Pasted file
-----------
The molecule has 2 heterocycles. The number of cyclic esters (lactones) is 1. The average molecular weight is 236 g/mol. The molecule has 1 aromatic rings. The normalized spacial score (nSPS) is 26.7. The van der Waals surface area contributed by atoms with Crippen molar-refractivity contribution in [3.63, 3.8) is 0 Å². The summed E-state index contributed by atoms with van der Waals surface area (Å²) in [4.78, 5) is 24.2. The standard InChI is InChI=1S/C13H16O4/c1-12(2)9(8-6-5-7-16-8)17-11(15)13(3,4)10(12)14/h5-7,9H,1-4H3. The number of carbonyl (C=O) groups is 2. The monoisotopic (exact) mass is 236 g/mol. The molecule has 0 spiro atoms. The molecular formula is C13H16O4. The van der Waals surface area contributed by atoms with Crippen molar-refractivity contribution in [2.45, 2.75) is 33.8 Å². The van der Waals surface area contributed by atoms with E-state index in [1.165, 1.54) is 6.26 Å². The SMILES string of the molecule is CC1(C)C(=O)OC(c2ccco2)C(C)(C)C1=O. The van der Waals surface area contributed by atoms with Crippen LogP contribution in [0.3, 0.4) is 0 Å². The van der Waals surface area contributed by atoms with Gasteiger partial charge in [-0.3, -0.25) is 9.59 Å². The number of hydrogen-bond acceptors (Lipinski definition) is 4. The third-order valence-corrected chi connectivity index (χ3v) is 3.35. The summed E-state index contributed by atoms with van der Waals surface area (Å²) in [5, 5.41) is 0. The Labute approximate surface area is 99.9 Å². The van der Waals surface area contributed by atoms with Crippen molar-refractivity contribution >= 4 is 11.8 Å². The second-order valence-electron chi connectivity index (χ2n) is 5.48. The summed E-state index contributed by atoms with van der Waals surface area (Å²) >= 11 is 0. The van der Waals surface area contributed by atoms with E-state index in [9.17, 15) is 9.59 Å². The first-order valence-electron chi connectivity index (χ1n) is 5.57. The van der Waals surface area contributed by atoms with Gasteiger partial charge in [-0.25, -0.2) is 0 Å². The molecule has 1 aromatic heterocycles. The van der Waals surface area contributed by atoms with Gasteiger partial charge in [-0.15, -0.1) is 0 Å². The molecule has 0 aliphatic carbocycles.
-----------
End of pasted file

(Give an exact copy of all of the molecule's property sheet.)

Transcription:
The molecule has 2 heterocycles. The number of cyclic esters (lactones) is 1. The average molecular weight is 236 g/mol. The molecule has 1 aromatic rings. The normalized spacial score (nSPS) is 26.7. The van der Waals surface area contributed by atoms with Crippen molar-refractivity contribution in [3.63, 3.8) is 0 Å². The summed E-state index contributed by atoms with van der Waals surface area (Å²) in [4.78, 5) is 24.2. The standard InChI is InChI=1S/C13H16O4/c1-12(2)9(8-6-5-7-16-8)17-11(15)13(3,4)10(12)14/h5-7,9H,1-4H3. The number of carbonyl (C=O) groups is 2. The monoisotopic (exact) mass is 236 g/mol. The molecule has 0 spiro atoms. The molecular formula is C13H16O4. The van der Waals surface area contributed by atoms with Crippen molar-refractivity contribution in [2.45, 2.75) is 33.8 Å². The van der Waals surface area contributed by atoms with E-state index in [1.165, 1.54) is 6.26 Å². The SMILES string of the molecule is CC1(C)C(=O)OC(c2ccco2)C(C)(C)C1=O. The van der Waals surface area contributed by atoms with Crippen LogP contribution in [0.3, 0.4) is 0 Å². The van der Waals surface area contributed by atoms with Gasteiger partial charge in [-0.3, -0.25) is 9.59 Å². The number of hydrogen-bond acceptors (Lipinski definition) is 4. The third-order valence-corrected chi connectivity index (χ3v) is 3.35. The summed E-state index contributed by atoms with van der Waals surface area (Å²) in [5, 5.41) is 0. The Labute approximate surface area is 99.9 Å². The van der Waals surface area contributed by atoms with Crippen molar-refractivity contribution >= 4 is 11.8 Å². The second-order valence-electron chi connectivity index (χ2n) is 5.48. The summed E-state index contributed by atoms with van der Waals surface area (Å²) >= 11 is 0. The van der Waals surface area contributed by atoms with E-state index in [9.17, 15) is 9.59 Å². The first-order valence-electron chi connectivity index (χ1n) is 5.57. The van der Waals surface area contributed by atoms with Gasteiger partial charge in [-0.25, -0.2) is 0 Å². The molecule has 1 aromatic heterocycles. The van der Waals surface area contributed by atoms with Gasteiger partial charge in [-0.15, -0.1) is 0 Å². The molecule has 0 aliphatic carbocycles.